Egypt cannot be described as a religious state, given that political power remains firmly in the hands of civilians, but religion will now play a real role in inspiring how the state is to function. And military trials of civilians have been elevated to a constitutional principle.
Following the results of the referendum, in which 63.8% of voters appear to have approved the text, the new Egyptian constitution is now the law of the land. The turnout was far lower than anyone expected, with just over 32.9% of the population making their way to the polls, which means that the constitution has been approved by a mere 21% of eligible voters, clearly not a resounding victory for its proponents.
The poor showing will have a number of consequences, including the prospect that the new constitution’s popular legitimacy may be challenged for some time to come, which in turn will detract from the effort to resolve many of the more pressing problems that Egypt is facing today.
The debate surrounding the new constitution has been acrimonious to say the least. Many of the constitution’s most ardent critics have been scouring the text for evidence that the country’s Islamist movements are preparing to create a morality police or that the legal age of marriage is about to be lowered to 9. Many of these accusations are either baseless or merely leftover provisions from the 1971 constitution and were never applied in any meaningful sense, which will likely to continue being the case under the new constitution. The reality is that, when measured against Egyptian constitutional tradition, the new text brings a number of improvements to the protection of certain rights and to the system of government and is not the catastrophe that many have been so determined to identify.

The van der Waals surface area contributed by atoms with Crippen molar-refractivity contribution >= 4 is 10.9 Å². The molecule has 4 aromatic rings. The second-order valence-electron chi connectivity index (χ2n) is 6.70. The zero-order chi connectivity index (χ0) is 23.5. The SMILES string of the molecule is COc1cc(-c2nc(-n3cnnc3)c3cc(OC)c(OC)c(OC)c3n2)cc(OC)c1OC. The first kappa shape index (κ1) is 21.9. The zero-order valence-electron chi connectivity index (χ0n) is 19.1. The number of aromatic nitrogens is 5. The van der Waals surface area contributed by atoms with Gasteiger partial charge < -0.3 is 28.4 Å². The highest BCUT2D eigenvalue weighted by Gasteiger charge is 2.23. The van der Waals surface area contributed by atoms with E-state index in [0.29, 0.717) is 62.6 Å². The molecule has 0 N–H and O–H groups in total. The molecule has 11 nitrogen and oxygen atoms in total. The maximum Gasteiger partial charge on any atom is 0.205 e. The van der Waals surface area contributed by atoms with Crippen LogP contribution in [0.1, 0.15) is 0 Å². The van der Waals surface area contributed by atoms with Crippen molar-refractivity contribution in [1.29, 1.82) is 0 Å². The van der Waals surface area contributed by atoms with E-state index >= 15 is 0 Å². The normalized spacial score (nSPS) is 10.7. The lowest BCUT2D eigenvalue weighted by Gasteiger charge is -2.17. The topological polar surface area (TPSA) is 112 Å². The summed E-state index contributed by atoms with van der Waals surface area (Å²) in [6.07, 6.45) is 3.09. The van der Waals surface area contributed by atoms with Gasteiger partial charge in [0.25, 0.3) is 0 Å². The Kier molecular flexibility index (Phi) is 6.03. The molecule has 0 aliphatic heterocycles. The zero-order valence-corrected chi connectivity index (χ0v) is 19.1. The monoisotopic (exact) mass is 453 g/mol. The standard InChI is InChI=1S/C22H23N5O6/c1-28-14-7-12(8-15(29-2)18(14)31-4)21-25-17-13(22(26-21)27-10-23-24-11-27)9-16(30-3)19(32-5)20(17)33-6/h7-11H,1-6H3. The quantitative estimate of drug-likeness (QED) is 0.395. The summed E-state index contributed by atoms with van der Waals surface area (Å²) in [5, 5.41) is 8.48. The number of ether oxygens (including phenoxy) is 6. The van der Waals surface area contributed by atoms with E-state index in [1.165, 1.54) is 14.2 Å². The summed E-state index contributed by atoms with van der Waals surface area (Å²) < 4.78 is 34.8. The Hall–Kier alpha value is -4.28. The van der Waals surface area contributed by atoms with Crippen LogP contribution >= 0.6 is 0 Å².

However, if the measure is changed, there are perfectly valid reasons to be opposed to the new constitution. For example, considering recent developments internationally in the field of constitutional law, particularly in many African and Latin American countries, or considering even the aspirations that were expressed through the Egyptian revolution, the text leaves the reader disappointed.
Apart from the fact that much of the drafting is vague, a number of important rights are also lacking, which has driven many activists to ardently oppose the text. It also does not present a convincing vision in many areas, including decentralization, the role of independent agencies and civil/military relations.
The purpose of this contribution is to discuss some of the new constitution’s most salient features, including the system of government, the role of religion, the protection that the text affords to certain rights, civil/military relations and decentralization. Firstly however, the drafting process itself is deserving of some discussion considering the impact that it has had on the manner in which the text is being perceived in the country.